Public Health News! Schenectady County Promotes National Infant Immunization Week! NEW 4/2014
National Infant Immunization Week (NIIW) is an annual observance to promote the benefits of immunizations and to improve the health of children two years old or younger. Since 1994, local and state health departments, national immunization partners, health care professionals, community leaders from across the United States, and the Centers for Disease Control and Prevention (CDC) have worked together through NIIW to highlight the positive impact of vaccination on the lives of infants and children, and to call attention to immunization achievements.CLICK HERE
for more information from the CDC.
Schenectady County Receives Grant to Protect Your Child By Preventing Lead Poisoning
Do you live in the 12303, 12304, 12307 or 12308 zip codes?
Do you have children under the age of 6 in the house, or are you pregnant?
If so, Schenectady County’s Lead-Safe Neighborhoods Program can help. Schenectady County received a grant to provide FREE lead inspections to any homes with young children in these zip codes. You can be a renter or a homeowner to qualify.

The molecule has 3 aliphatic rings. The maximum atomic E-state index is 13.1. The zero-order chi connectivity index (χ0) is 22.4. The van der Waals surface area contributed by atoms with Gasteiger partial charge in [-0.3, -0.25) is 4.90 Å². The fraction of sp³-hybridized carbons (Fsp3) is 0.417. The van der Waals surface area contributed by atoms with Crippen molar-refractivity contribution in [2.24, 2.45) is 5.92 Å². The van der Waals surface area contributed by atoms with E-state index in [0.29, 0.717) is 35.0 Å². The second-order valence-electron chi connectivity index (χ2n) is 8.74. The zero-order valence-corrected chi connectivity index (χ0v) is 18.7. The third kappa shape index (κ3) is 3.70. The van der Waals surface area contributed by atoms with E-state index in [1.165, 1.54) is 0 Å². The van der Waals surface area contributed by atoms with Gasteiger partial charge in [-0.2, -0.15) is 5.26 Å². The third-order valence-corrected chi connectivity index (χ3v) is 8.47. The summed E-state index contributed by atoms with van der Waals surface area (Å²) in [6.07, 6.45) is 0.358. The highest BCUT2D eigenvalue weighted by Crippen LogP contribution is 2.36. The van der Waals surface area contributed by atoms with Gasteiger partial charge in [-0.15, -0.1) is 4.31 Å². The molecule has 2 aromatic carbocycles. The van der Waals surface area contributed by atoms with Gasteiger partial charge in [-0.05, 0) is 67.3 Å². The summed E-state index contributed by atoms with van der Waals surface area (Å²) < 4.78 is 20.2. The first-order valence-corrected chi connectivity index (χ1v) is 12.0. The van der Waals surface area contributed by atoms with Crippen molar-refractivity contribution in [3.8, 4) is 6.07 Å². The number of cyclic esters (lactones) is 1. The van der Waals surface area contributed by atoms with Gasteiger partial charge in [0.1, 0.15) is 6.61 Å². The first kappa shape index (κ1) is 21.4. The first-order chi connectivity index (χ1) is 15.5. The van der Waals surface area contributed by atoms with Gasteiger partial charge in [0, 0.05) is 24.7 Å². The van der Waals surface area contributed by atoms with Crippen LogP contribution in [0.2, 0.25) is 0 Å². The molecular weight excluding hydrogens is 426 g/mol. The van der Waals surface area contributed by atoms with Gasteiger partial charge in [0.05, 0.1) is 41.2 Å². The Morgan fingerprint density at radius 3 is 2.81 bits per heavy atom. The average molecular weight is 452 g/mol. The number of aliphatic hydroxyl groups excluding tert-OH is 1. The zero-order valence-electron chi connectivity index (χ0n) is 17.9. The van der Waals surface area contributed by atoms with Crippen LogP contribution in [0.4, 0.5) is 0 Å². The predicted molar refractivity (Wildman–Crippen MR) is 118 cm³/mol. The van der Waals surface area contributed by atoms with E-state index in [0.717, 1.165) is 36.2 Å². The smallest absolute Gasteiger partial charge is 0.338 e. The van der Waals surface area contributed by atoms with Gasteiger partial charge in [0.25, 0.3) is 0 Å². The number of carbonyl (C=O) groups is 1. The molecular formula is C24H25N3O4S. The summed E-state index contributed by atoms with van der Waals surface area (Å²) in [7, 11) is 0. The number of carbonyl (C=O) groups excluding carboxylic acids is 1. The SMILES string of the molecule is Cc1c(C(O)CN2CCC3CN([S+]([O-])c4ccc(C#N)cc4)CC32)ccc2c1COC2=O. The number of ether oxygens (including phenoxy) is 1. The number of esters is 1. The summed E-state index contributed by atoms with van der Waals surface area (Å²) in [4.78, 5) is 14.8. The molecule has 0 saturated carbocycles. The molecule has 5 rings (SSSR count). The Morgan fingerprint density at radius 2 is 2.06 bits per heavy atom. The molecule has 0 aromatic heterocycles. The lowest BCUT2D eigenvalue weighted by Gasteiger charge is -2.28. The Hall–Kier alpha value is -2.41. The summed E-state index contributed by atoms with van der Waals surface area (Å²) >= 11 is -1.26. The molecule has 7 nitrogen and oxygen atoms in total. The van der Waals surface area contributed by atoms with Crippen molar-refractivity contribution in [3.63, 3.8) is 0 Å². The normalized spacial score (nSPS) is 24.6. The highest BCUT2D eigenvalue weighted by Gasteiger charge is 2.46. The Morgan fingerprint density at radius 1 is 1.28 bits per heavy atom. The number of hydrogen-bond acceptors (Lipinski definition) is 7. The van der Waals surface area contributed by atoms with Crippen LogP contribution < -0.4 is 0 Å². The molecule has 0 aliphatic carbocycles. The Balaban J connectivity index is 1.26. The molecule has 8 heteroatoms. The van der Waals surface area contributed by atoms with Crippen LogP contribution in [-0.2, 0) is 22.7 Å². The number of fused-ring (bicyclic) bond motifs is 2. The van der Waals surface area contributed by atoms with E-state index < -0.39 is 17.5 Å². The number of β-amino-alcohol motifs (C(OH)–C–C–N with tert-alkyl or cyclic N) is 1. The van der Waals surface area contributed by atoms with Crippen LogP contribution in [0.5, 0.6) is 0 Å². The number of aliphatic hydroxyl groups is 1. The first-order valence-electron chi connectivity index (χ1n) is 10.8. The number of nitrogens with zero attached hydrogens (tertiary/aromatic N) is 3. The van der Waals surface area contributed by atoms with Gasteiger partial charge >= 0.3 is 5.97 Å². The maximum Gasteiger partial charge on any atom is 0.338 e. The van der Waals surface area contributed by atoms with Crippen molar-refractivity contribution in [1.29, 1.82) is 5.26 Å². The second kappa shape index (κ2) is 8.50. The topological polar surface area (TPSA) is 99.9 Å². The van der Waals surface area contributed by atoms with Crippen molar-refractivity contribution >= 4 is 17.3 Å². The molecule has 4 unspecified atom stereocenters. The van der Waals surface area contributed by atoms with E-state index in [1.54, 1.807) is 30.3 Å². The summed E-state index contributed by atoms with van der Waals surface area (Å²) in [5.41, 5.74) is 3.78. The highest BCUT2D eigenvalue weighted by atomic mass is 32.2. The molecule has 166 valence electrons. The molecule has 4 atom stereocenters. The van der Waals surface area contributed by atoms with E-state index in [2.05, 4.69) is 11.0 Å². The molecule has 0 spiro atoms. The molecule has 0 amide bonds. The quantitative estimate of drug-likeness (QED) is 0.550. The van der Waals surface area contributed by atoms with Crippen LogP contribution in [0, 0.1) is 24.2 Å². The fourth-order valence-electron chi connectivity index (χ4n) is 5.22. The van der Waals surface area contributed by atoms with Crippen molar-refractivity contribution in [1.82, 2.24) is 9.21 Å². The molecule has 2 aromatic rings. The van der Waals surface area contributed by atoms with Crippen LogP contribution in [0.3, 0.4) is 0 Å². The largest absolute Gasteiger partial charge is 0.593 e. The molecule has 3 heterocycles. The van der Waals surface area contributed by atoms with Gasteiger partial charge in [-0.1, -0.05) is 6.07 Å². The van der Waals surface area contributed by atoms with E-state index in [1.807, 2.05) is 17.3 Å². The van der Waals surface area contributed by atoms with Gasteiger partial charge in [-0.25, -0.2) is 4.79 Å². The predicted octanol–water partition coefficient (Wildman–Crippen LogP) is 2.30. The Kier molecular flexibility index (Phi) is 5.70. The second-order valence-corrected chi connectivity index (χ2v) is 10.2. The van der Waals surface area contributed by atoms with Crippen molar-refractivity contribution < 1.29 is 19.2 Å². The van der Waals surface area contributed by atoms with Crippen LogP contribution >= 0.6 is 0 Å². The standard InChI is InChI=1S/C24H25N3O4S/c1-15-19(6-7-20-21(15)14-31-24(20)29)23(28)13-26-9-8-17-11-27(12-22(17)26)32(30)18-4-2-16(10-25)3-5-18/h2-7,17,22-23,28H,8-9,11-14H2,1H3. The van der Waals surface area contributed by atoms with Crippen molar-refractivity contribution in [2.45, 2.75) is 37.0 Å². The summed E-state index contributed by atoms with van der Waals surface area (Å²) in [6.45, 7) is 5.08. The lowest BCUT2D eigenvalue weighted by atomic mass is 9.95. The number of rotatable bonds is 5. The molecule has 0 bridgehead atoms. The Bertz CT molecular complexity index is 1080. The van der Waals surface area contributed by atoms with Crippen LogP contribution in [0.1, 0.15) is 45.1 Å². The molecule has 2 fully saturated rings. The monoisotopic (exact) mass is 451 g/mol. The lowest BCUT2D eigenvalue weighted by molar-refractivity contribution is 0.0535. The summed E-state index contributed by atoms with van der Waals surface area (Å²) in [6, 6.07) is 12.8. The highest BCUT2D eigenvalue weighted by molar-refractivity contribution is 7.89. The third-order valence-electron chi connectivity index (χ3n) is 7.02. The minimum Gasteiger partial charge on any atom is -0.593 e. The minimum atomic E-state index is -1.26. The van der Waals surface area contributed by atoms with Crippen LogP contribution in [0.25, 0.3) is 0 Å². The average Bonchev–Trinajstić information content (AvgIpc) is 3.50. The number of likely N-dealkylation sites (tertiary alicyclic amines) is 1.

Lead in the home can lead to lead poisoning in young children who are exposed, which can lead to developmental delays. Protect your children and get your home tested for lead for FREE!
Call Lisa at 386-2818 for more information, to find out if you qualify, and to schedule an inspection.
Healthy Schenectady Families: A Proven Success!
Healthy Schenectady Families, the County’s Healthy Family New York (HFNY) home visiting program, promotes the use of positive parenting skills that support and encourage children’s cognitive and social development across developmental stages. HFNY recently released the results from a controlled trial that tested HFNY programs in preventing child maltreatment and promoting the child’s development. The study showed that compared to mothers in the control group, mothers assigned to the HFNY group were more likely to endorse appropriate limit setting strategies (Age 2), be observed using par-enting strategies that stimulated the child’s cognitive skills (Age 3), and report using non-violent discipline strategies (Age 7). These parenting competencies may contribute to the early school successes realized by children who participated in HFNY.
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